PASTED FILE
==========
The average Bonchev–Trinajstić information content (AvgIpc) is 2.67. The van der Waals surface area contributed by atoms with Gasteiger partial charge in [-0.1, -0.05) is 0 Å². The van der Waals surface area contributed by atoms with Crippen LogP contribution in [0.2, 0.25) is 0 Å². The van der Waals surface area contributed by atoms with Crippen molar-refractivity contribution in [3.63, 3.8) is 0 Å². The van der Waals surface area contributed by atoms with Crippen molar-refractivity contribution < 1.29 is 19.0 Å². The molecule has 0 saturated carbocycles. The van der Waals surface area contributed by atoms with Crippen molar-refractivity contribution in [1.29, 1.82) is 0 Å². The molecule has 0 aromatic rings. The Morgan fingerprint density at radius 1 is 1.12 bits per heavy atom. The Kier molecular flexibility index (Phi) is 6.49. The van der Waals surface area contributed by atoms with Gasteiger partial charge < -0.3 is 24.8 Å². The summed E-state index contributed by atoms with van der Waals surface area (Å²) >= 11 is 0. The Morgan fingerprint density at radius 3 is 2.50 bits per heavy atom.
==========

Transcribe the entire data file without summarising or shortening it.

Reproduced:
The average Bonchev–Trinajstić information content (AvgIpc) is 2.67. The van der Waals surface area contributed by atoms with Gasteiger partial charge in [-0.1, -0.05) is 0 Å². The van der Waals surface area contributed by atoms with Crippen LogP contribution in [0.2, 0.25) is 0 Å². The van der Waals surface area contributed by atoms with Crippen molar-refractivity contribution in [3.63, 3.8) is 0 Å². The van der Waals surface area contributed by atoms with Crippen molar-refractivity contribution < 1.29 is 19.0 Å². The molecule has 0 saturated carbocycles. The van der Waals surface area contributed by atoms with Crippen molar-refractivity contribution in [1.29, 1.82) is 0 Å². The molecule has 0 aromatic rings. The Morgan fingerprint density at radius 1 is 1.12 bits per heavy atom. The Kier molecular flexibility index (Phi) is 6.49. The van der Waals surface area contributed by atoms with Gasteiger partial charge < -0.3 is 24.8 Å². The summed E-state index contributed by atoms with van der Waals surface area (Å²) >= 11 is 0. The Morgan fingerprint density at radius 3 is 2.50 bits per heavy atom.